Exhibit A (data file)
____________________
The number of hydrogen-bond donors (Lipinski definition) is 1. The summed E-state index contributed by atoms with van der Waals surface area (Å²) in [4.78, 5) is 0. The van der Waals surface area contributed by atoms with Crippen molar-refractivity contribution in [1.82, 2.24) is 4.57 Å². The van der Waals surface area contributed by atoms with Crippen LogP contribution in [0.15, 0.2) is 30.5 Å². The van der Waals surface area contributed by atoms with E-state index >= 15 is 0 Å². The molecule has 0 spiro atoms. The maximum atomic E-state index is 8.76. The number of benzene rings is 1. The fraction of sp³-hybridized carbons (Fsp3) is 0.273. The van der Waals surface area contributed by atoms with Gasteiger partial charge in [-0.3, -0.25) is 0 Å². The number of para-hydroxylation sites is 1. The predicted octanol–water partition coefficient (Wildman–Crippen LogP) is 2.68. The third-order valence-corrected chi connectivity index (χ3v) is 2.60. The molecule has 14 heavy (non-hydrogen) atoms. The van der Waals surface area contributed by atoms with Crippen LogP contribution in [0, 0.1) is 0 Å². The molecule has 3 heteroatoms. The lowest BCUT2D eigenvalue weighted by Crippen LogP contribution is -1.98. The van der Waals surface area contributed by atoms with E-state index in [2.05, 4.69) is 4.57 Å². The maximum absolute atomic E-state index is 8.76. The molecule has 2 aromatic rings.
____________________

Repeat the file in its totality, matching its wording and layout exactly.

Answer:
The number of hydrogen-bond donors (Lipinski definition) is 1. The summed E-state index contributed by atoms with van der Waals surface area (Å²) in [4.78, 5) is 0. The van der Waals surface area contributed by atoms with Crippen molar-refractivity contribution in [1.82, 2.24) is 4.57 Å². The van der Waals surface area contributed by atoms with Crippen LogP contribution in [0.15, 0.2) is 30.5 Å². The van der Waals surface area contributed by atoms with E-state index >= 15 is 0 Å². The molecule has 0 spiro atoms. The maximum atomic E-state index is 8.76. The number of benzene rings is 1. The fraction of sp³-hybridized carbons (Fsp3) is 0.273. The van der Waals surface area contributed by atoms with Gasteiger partial charge in [-0.3, -0.25) is 0 Å². The number of para-hydroxylation sites is 1. The predicted octanol–water partition coefficient (Wildman–Crippen LogP) is 2.68. The third-order valence-corrected chi connectivity index (χ3v) is 2.60. The molecule has 14 heavy (non-hydrogen) atoms. The van der Waals surface area contributed by atoms with Crippen LogP contribution in [0, 0.1) is 0 Å². The molecule has 3 heteroatoms. The lowest BCUT2D eigenvalue weighted by Crippen LogP contribution is -1.98. The van der Waals surface area contributed by atoms with E-state index in [2.05, 4.69) is 4.57 Å². The maximum absolute atomic E-state index is 8.76. The molecule has 2 aromatic rings.